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22 Nov 2018

Studio Swine are spring loaded as they unleash another location-based marvel

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London-based Studio Swine are an art collective known for blending interdisciplinary works with research and immersive experiences

Over 20-28 October, COS – the London-based fashion brand – unveiled its third iteration of a global touring installation, titled New Spring. Created in partnership with London-based Studio Swine, an art collective known for blending interdisciplinary works with research and immersive experiences, the piece sees a blossoming sculpture – first conceived during Milan’s Salone del Mobile 2017, and later travelled to Design Miami – located at the Changning Bell Tower in Shanghai.

The installation coincides with COS’s online launch in China, which includes an online storefront on Alibaba’s Tmall platform, plus a standalone site, cosstores.cn. By commissioning Studio Swine – an artistic collaboration between Japanese architect Azusa Murakami and British artist Alexander Groves – and by using art and design as a tool, cleverly blended with technology and immersive experiences, the fashion retailer was able to fully engage with the local community through physical and visual interaction.

Resultantly, New Spring takes form of an interactive willow tree in a Chinese garden, with dripping bubbles reminiscent of flowers and pearls – a minimalist yet mechanical development designed to intrigue.

The resident setting of Shanghai is flourishing, with the likes of Design Shanghai taking place on 6-9 March 2019. We spoke to the duo behind Studio Swine to find out more about the installation and how location plays a pivotal role in their practice.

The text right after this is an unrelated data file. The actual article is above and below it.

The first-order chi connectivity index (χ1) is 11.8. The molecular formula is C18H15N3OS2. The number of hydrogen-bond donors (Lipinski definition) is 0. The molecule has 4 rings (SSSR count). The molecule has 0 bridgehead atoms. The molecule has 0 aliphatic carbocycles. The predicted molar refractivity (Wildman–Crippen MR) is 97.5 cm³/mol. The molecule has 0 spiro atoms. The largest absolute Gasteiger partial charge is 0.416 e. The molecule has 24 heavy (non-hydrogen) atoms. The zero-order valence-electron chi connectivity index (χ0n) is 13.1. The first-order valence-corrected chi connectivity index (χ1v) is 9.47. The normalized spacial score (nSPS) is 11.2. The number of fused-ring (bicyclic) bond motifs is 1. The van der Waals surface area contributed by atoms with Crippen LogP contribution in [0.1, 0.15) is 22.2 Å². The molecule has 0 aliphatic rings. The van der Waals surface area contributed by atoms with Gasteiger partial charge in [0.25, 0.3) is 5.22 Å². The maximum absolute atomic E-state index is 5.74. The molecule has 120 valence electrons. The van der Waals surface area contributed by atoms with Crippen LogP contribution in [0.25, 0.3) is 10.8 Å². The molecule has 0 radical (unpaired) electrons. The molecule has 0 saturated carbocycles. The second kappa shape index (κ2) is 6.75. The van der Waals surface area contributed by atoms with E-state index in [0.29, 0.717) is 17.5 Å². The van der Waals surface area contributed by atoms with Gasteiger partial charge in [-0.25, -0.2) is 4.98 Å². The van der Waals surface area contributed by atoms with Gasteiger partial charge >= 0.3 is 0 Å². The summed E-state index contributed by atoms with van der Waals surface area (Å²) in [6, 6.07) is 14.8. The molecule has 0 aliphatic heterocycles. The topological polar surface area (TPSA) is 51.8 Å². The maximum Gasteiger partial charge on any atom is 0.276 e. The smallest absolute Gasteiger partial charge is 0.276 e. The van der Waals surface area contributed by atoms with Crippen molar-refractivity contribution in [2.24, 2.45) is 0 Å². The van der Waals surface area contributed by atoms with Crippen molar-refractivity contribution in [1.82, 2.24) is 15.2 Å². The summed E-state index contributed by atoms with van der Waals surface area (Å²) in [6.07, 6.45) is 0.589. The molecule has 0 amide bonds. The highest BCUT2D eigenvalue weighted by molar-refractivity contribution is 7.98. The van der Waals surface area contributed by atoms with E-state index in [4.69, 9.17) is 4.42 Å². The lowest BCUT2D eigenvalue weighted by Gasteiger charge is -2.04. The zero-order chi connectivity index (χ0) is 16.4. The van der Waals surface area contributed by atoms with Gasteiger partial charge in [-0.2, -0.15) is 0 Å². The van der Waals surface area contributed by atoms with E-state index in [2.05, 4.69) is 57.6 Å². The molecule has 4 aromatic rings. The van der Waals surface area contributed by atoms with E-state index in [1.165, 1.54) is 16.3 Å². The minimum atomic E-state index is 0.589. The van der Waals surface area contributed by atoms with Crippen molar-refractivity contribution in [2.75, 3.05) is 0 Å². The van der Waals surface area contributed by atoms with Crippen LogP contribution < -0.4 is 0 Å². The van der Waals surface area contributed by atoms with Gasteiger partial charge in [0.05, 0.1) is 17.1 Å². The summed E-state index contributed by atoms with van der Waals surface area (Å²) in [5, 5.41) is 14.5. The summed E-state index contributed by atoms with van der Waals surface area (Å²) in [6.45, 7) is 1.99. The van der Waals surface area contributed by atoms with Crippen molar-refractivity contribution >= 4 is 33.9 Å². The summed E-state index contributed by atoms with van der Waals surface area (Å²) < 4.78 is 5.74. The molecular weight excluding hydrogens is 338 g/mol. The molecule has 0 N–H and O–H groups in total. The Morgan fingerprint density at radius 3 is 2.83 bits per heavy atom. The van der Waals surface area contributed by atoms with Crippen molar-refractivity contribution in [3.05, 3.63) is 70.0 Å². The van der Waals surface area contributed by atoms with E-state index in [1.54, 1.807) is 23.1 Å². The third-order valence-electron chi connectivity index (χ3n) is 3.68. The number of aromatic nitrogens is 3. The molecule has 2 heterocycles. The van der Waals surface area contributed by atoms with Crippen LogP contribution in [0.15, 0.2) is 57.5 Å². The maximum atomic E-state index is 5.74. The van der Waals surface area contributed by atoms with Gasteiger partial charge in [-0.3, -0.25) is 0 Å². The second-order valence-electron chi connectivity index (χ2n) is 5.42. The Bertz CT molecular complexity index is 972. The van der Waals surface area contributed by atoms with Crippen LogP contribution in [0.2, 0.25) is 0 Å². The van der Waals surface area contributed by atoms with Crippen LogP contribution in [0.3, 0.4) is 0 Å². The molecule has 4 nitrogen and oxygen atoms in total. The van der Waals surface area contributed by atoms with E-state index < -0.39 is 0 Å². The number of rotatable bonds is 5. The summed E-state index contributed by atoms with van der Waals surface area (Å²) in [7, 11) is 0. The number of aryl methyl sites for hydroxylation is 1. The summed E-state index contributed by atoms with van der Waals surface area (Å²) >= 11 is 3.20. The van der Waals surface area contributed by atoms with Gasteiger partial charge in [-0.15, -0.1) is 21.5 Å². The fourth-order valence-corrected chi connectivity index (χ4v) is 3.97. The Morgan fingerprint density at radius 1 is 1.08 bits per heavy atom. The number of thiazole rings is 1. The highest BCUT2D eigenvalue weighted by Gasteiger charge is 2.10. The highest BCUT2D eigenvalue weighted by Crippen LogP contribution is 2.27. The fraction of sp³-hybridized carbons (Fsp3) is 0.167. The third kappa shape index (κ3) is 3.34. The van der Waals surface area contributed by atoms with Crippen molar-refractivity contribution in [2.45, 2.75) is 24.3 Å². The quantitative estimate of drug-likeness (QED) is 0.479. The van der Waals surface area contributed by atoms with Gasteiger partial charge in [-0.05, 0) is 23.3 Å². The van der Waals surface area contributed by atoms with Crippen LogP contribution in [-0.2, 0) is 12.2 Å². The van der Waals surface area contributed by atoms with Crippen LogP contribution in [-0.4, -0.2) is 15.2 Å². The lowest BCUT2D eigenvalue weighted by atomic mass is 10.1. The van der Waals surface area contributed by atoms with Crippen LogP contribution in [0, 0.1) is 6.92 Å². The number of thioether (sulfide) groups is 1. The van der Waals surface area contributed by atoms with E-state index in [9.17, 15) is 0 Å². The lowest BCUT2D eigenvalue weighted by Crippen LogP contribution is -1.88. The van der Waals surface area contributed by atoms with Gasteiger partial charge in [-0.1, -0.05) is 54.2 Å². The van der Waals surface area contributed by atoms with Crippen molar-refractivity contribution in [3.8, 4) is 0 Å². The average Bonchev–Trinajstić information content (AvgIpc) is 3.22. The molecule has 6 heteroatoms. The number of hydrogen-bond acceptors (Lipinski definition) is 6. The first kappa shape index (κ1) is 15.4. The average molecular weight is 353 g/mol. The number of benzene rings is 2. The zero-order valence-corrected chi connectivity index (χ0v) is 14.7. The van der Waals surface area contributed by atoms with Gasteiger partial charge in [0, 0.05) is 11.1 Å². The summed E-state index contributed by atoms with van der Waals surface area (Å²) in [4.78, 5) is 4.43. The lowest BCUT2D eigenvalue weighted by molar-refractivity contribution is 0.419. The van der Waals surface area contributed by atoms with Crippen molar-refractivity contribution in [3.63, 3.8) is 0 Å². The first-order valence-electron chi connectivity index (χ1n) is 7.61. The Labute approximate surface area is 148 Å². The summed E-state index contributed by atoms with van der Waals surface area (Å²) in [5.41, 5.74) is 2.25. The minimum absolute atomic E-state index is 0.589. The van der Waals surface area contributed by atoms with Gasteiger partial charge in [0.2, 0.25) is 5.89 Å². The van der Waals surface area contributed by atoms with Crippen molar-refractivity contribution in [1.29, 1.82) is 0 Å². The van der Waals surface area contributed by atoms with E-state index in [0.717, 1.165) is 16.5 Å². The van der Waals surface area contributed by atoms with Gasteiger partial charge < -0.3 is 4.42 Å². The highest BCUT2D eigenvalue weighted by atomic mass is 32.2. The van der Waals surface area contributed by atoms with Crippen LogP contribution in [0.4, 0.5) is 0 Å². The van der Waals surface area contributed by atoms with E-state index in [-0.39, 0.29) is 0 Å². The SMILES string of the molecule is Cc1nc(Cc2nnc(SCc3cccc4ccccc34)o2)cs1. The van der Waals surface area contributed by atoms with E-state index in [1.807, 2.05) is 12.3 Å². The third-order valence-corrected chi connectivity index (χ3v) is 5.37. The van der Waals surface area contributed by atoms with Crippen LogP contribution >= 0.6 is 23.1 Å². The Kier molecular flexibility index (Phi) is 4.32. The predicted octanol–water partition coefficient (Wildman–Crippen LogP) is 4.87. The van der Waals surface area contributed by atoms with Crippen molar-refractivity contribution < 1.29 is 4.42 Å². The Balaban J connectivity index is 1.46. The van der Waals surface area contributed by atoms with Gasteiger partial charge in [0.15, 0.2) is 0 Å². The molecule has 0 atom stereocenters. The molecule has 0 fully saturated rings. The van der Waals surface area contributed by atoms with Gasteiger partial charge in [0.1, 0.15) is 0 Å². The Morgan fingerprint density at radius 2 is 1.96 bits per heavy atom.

How was New Spring created and how does it all work?
There was about five months of research and development to create the technology, and since then we have evolved it for each iteration.

It’s been a really interesting task of engineering, in order to mechanise something as delicate as blowing a bubble – there’s lots of variables between the bubble formula and the technology. 

As the third iteration, how does New Spring relate to its predecessors and in what ways has the project grown?
The sculpture is essentially the same; its design is modular so it can be made to fit a venue. The difference was the environment created, where we used green for the space and lighting that created shadows.

We also created a large reflective pool in the space for filming, and wanted to create the feeling of a Chinese Garden at night. We don’t have plans for the future yet but New Spring as an on-going series. 

COS x Studio Swine New Spring Shanghai Installation close up 4 copyOne of Studio Swine's large translucent bubbles

How important was it to take references from the local city of Shanghai and nature?
We really love travelling and walking around different cities. We love the strong sense of place that you get from an urban environment, through the materials of the streets, the fonts, the sounds and smells. We are really interested in what makes a place feel special and, as artists working in the public realm, we want to contribute to that.

We think the regional identity is really precious in a globalised world where tastes can become homogenised. We see New Spring as a very universal work that can find relevance anywhere, so it’s really interesting for us to respond with small details to the place it’s shown in. 

What are your thoughts on the current design scene in Shanghai – is it flourishing?
Yes there’s definitely something really interesting happening in Shanghai in the French Concession. We used to live there in 2014 when we made our Hair Highway project, and it’s changed a lot.

There’s a really interesting style developing that’s very chic and understated. There’s a feeling of coffee shops in the international hipster-style of Australia and Brooklyn – but also something more starkly minimal that feels like Japan’s retail and cafe interiors, and then this added fusion of traditional Chinese, tea ware and stones.

Since launching Studio Swine in 2011, is there anything you wish you could tell yourself back then?
Probably to trust our instincts and to be more forthright in the pursuit of that vision. We have always done what we wanted but could have gone further.

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